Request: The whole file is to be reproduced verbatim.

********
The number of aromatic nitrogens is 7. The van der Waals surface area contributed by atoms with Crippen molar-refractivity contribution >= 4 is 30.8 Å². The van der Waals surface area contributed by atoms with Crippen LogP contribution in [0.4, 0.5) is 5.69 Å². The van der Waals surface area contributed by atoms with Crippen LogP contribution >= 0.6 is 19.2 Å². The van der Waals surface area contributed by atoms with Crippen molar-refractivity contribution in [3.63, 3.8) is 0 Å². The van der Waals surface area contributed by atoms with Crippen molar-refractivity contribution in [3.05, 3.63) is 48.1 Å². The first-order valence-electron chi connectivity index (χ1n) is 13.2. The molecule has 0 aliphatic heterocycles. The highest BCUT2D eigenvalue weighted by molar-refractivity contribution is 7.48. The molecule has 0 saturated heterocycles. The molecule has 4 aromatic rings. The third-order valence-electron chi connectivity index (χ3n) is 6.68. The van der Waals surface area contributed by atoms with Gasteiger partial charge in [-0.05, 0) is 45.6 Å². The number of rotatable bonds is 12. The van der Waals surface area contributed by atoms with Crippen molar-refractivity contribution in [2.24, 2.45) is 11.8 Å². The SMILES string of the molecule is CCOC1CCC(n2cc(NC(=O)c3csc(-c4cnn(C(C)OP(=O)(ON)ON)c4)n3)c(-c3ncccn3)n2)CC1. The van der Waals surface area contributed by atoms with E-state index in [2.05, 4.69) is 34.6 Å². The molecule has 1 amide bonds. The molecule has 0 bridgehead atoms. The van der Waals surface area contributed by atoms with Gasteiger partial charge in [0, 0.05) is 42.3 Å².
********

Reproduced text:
The number of aromatic nitrogens is 7. The van der Waals surface area contributed by atoms with Crippen molar-refractivity contribution >= 4 is 30.8 Å². The van der Waals surface area contributed by atoms with Crippen LogP contribution in [0.4, 0.5) is 5.69 Å². The van der Waals surface area contributed by atoms with Crippen LogP contribution >= 0.6 is 19.2 Å². The van der Waals surface area contributed by atoms with Crippen molar-refractivity contribution in [3.63, 3.8) is 0 Å². The van der Waals surface area contributed by atoms with Crippen molar-refractivity contribution in [3.05, 3.63) is 48.1 Å². The first-order valence-electron chi connectivity index (χ1n) is 13.2. The molecule has 0 aliphatic heterocycles. The highest BCUT2D eigenvalue weighted by molar-refractivity contribution is 7.48. The molecule has 0 saturated heterocycles. The molecule has 4 aromatic rings. The third-order valence-electron chi connectivity index (χ3n) is 6.68. The van der Waals surface area contributed by atoms with Gasteiger partial charge in [-0.05, 0) is 45.6 Å². The number of rotatable bonds is 12. The van der Waals surface area contributed by atoms with Crippen molar-refractivity contribution in [2.24, 2.45) is 11.8 Å². The SMILES string of the molecule is CCOC1CCC(n2cc(NC(=O)c3csc(-c4cnn(C(C)OP(=O)(ON)ON)c4)n3)c(-c3ncccn3)n2)CC1. The van der Waals surface area contributed by atoms with E-state index in [2.05, 4.69) is 34.6 Å². The molecule has 1 amide bonds. The molecule has 0 bridgehead atoms. The van der Waals surface area contributed by atoms with Gasteiger partial charge in [0, 0.05) is 42.3 Å².